Tuesday, August 10, 2010
Gen X Taliban – No Easy Target for PSYOP
“Taliban X: The next generation of terrorists” appeared in the August 10, 2010 edition of the Washington Examiner (http://www.washingtonexaminer.com/world/Taliban-X_-The-next-generation-of-terrorists-1008566-100291009.html) talks about the up and coming teenagers and 20 somethings who are turning to martyrdom over conventional insurgency activities. This is a troubling, but not surprising development.
Photo source: http://baneofyourresistance.files.wordpress.com/2010/04/85856406.jpg
Baby elephants are staked down at an early age to train them not to wander. Even when they are fully grown and can easily pull out the stake, they still adhere to their childhood experiences. The ‘generation gap’ has been around as long as there have been parents and children. These children, like many Palestinians, have had the personalities forged by the cauldron if a hard life growing up in the squalor of refugee camps. Their idea of ‘normal’ has been the result of their environment and perception formed of their tormentors and enemies.
Their reference frame is a function of this desperation and they become relatively easy marks for recruiters who offer an escape path and can appeal to emotion via an intellectual and spiritual path. According to the article, “Terrorist groups from Pakistan and foreign fighters from Saudi Arabia, Palestine and elsewhere have sown a form of jihad that resonates among the younger generation, officials told The Washington Examiner.”
The article quotes unnamed officials as saying that the jihadist creed espoused by foreign fighters is more appealing. I have a different take, I think the Xers are seeking paths that are different from their parents because they have built up frustration and disdain during the lives and are seeking a way out.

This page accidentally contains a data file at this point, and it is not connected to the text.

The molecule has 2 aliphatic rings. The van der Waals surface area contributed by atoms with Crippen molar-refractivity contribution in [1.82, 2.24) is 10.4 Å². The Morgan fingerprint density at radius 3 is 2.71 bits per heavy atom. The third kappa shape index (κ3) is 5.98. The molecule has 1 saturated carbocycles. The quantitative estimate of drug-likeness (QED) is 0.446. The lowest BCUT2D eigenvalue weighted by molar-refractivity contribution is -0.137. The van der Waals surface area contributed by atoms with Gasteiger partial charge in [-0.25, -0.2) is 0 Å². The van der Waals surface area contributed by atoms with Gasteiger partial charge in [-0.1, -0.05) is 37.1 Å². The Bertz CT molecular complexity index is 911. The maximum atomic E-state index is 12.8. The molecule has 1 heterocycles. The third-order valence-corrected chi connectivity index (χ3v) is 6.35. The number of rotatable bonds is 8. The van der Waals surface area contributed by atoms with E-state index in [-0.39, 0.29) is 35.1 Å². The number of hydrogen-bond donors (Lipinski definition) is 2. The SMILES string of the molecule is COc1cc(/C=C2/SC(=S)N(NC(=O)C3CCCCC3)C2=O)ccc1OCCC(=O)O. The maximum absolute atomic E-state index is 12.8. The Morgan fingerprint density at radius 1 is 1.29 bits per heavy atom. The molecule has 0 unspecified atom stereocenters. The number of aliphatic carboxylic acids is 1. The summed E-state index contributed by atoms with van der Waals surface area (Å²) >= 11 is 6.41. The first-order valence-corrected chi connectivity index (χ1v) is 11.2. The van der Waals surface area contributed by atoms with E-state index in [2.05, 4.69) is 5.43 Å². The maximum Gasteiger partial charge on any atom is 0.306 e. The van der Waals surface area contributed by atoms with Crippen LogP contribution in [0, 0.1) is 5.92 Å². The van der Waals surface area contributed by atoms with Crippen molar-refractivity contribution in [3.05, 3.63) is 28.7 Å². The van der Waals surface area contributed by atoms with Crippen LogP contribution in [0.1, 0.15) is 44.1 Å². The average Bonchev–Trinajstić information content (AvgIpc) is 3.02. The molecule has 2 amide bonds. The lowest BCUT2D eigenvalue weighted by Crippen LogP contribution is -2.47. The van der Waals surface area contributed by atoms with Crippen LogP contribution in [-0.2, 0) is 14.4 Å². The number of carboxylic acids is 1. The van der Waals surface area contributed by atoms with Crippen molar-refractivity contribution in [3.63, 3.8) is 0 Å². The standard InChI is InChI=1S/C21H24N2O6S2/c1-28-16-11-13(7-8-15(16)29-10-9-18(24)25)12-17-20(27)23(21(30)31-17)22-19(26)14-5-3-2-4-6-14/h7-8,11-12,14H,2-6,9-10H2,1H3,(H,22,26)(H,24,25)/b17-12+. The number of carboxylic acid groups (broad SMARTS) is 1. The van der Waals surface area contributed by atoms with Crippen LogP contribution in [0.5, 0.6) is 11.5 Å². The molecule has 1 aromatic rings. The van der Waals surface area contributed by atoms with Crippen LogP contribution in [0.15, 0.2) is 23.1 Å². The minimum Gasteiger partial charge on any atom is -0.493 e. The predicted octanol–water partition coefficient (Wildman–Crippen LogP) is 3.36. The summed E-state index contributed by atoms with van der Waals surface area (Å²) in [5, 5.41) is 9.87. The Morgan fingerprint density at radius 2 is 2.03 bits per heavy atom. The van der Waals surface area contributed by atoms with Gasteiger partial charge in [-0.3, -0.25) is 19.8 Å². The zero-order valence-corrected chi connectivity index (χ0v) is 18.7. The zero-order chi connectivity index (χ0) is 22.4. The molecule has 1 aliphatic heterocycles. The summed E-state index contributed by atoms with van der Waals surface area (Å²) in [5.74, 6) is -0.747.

The depth of commitment and the lack of suitable alternative reference frames and alternatives makes this new force a very difficult influence target. A target that, IMHO, is not susceptible to third party messages, but must be worked with by charismatic figures that are close to their age, have experienced the same early life, but have found other paths out of it.
Credibility is key here and the new champion must have the ethnic street credibility of the target otherwise any messages or efforts to redirect the individual messages will fail.
Having described a potential counter measure, the issue becomes who is responsible? The proper answer would be the Afghan government. However, as a practical matter that should doesn’t seem to fly. Are there ‘warlords’ who are current or potential allies? If so, this alternative can be a good one because they have the credibility and access.
While the issue is an important one, I am not of the opinion that it can be addressed by either ISAF or the Department of State.
Alternatively I wonder how or if the Israeli government has addressed this issue and if they have had any experiences, positive or negative, that they are sharing with appropriate authorities.
No matter what is happening on the ground, we must be certain that SWC is integrating this challenge into the curriculum so that our soldiers can recognize the phenomena in the field and deal with it as best they can employing the trademark ingenuity of American soldiers.